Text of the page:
The one for the opposition is huge and designed to make their captain look tiny when faced for a few brief seconds by Harry Kane emerging from his much smaller opening like Gulliver squeezing out of a doll’s house. Can this really lend Spurs a psychological advantage?
Another feature, more easy to appreciate its worth, is the retractable pitch. The grass can be rolled away and replaced by a synthetic one, thus preserving the football surface from any monster truck rallies the club might want to permit. The disappearing act, enabled by 1,388 custom-made steel wheels, takes just 25 minutes. An undoubtedly impressive feat of engineering, and I thought of it the other day when McDiarmid Park was dubbed a “cow field”.
I was disappointed by Michael Beale. The Rangers manager has not put a put wrong. Okay, there was that moment right at the start when he wouldn’t mention Celtic by name and you might have wondered if he was adopting the traditional Ibrox siege mentality and preparing to launch into the fond refrain: “Nobody likes us, we don’t care.” He apologised, insisted no offence had been intended, and since then his comments have been smart and worthy additions to the fitba chitchatterama. But “cow field”?
He knows about Scottish football, having been here before with Steven Gerrard. He knows therefore about the modest budgets of clubs outwith the Old Firm and he knows about Scottish weather. It’s especially not been kind to our pitches this winter and no club here enjoys the luxury of a roll on-roll off park. But I’m sure the groundskeeping department in Perth is considerably smaller than the one at Ibrox and that they hardly deserve their pitch being slagged off. Unsurprisingly St Johnstone have not let the grass grow under their feet on this, calling Rangers “unprofessional”.
It is easy to have sympathy for the smaller club when a much bigger one throws its weight around. Generally, life works out fine for the much bigger two in Scotland; they win most of their games and usually all of the trophies. When they’re suddenly inconvenienced by something niggly, the reaction from elsewhere is usually: “Just suck it up.”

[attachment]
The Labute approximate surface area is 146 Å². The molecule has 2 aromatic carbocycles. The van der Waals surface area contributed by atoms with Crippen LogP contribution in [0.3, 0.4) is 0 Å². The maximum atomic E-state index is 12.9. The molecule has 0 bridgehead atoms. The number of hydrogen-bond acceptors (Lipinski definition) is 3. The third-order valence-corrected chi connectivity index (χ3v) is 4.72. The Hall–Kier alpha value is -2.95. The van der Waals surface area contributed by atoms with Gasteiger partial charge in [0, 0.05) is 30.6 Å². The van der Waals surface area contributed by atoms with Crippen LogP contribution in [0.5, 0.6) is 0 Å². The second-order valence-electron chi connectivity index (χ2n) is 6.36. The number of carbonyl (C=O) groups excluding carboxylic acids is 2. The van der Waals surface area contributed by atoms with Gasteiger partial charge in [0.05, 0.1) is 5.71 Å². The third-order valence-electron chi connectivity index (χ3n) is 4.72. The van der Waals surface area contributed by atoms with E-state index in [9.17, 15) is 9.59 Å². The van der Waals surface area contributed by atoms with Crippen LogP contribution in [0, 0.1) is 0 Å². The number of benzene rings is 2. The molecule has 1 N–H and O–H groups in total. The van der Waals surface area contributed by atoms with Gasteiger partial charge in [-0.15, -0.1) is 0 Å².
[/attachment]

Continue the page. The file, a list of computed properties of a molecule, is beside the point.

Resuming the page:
On this specific issue, though, what could St Johnstone have done differently within budgetary limitations to protect the surface from so much rain and frost? And Beale might have chosen his words better. “Cow field” infers negligent upkeep and I’m sure he didn’t mean that.
St Johnstone could of course have gone plastic. But history tells us that wouldn’t have pleased Rangers very much. In the Championship there was a period when Mark Warburton seemed to be complaining about synthetic pitches non-stop. Indeed there was a period when the team were playing on them non-stop - Alloa Athletic, Kilmarnock and Queen of the South all in quick succession.
As befitting their nickname of the Wasps, Alloa were a considerable irritant to Rangers during the latter’s time away from the top-flight, and to Hibernian, too.
The season before Warbs they returned from two visits to Govan undefeated and dumped Rangers out of the Petrofac Cup after giving them two goals of a start at Recreation Park, as I’ll always call it, on an artificial surface which Archie Macpherson reckoned had been laid with “carpet remnants off a stall at the Barras”.
There was no disputing that the pitch at that time – it was replaced later – was diabolical. Players were at risk of choking on the black pellet dust-clouds every time someone risked a slide tackle. Alloa further annoyed Rangers by reducing its dimensions but had a great retort, pointing out they were merely copying former Ibrox boss Graeme Souness who sneakily cut back on space for Dynamo Kiev’s flying wingers after watching the European Cup opponents train on his park. The ill-feeling between mighty Rangers and little Alloa continued with balls being deliberately booted out of the Clackmannanshire ground and onto the railway line and the Wasps, quite rightly, sending through bills for replacements.
But, really, complaints about the state of pitches today just make me laugh. We’ve got too used to the ones featured in televised English Premier League games which positively glisten at all times of the season. You could eat a prawn sandwich off of Old Trafford and the same goes for Anfield, Emirates and the rest. There is never mud in January anymore, or bare, brown goalmouths in April.
Thankfully social media pretty much exists as far as I’m concerned to remind everyone of a time when players somehow created magic on gluepots, in dustbowls and right across snowy tundras. Clips of games from the 1960s and 1970s induce shock and awe in boys who get to glimpse up close how the pitch is always perfect for the likes of Harry Kane, and that when they tumble for a penalty or an advantageous free-kick the landing will unfailingly be soft.
They want to know: how did George Best manage to dance across these quagmires? How did Charlie Cooke avoid drowning? How was Eddie Gray in the 1970 FA Cup final on the “cabbage patch” that was Wembley still able to produce his wonderful deedle-dawdle?
They just did, son. That was the way it was and how football coped, survived and thrived. Progress – and 1,388 custom-made steel wheels – is not always what it’s cracked up to be and the grass is not always greener.